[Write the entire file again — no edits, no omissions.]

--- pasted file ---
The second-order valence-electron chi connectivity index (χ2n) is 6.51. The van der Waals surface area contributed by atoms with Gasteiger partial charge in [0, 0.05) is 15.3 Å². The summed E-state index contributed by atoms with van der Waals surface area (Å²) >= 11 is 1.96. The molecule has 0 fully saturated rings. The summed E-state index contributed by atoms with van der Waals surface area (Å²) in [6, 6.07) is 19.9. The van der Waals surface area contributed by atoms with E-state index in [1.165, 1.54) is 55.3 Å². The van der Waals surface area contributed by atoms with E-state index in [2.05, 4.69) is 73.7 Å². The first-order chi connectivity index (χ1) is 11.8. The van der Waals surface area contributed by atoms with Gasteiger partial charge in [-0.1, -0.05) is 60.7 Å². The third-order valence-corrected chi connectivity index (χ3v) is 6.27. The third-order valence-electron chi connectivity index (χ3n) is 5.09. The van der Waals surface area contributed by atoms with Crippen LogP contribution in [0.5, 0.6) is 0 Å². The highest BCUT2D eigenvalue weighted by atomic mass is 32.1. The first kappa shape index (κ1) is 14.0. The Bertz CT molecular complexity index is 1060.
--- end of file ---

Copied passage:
The second-order valence-electron chi connectivity index (χ2n) is 6.51. The van der Waals surface area contributed by atoms with Gasteiger partial charge in [0, 0.05) is 15.3 Å². The summed E-state index contributed by atoms with van der Waals surface area (Å²) >= 11 is 1.96. The molecule has 0 fully saturated rings. The summed E-state index contributed by atoms with van der Waals surface area (Å²) in [6, 6.07) is 19.9. The van der Waals surface area contributed by atoms with E-state index in [1.165, 1.54) is 55.3 Å². The van der Waals surface area contributed by atoms with E-state index in [2.05, 4.69) is 73.7 Å². The first-order chi connectivity index (χ1) is 11.8. The van der Waals surface area contributed by atoms with Gasteiger partial charge in [-0.1, -0.05) is 60.7 Å². The third-order valence-corrected chi connectivity index (χ3v) is 6.27. The third-order valence-electron chi connectivity index (χ3n) is 5.09. The van der Waals surface area contributed by atoms with Crippen LogP contribution in [0.5, 0.6) is 0 Å². The highest BCUT2D eigenvalue weighted by atomic mass is 32.1. The first kappa shape index (κ1) is 14.0. The Bertz CT molecular complexity index is 1060.